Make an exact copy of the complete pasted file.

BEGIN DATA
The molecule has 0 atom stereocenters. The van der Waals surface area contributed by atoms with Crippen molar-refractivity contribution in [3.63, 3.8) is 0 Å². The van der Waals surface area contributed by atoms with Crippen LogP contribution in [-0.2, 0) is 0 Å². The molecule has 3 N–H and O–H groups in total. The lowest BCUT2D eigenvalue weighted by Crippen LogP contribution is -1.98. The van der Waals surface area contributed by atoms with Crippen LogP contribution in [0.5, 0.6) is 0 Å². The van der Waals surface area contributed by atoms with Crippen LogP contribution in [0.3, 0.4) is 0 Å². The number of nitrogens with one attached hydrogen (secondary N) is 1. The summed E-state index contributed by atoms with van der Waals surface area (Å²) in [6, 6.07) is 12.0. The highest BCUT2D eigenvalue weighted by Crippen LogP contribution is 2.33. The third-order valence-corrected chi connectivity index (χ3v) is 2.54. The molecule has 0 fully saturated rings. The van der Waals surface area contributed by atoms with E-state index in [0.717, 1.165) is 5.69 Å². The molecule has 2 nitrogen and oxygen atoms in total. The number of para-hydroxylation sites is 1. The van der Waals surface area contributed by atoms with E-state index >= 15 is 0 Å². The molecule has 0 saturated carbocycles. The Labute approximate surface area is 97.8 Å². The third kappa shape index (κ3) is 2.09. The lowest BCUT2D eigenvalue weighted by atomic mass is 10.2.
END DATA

The molecule has 0 atom stereocenters. The van der Waals surface area contributed by atoms with Crippen molar-refractivity contribution in [3.63, 3.8) is 0 Å². The van der Waals surface area contributed by atoms with Crippen LogP contribution in [-0.2, 0) is 0 Å². The molecule has 3 N–H and O–H groups in total. The lowest BCUT2D eigenvalue weighted by Crippen LogP contribution is -1.98. The van der Waals surface area contributed by atoms with Crippen LogP contribution in [0.5, 0.6) is 0 Å². The van der Waals surface area contributed by atoms with Crippen LogP contribution in [0.3, 0.4) is 0 Å². The number of nitrogens with one attached hydrogen (secondary N) is 1. The summed E-state index contributed by atoms with van der Waals surface area (Å²) in [6, 6.07) is 12.0. The highest BCUT2D eigenvalue weighted by Crippen LogP contribution is 2.33. The third-order valence-corrected chi connectivity index (χ3v) is 2.54. The molecule has 0 fully saturated rings. The van der Waals surface area contributed by atoms with E-state index in [0.717, 1.165) is 5.69 Å². The molecule has 2 nitrogen and oxygen atoms in total. The number of para-hydroxylation sites is 1. The van der Waals surface area contributed by atoms with E-state index >= 15 is 0 Å². The molecule has 0 saturated carbocycles. The Labute approximate surface area is 97.8 Å². The third kappa shape index (κ3) is 2.09. The lowest BCUT2D eigenvalue weighted by atomic mass is 10.2.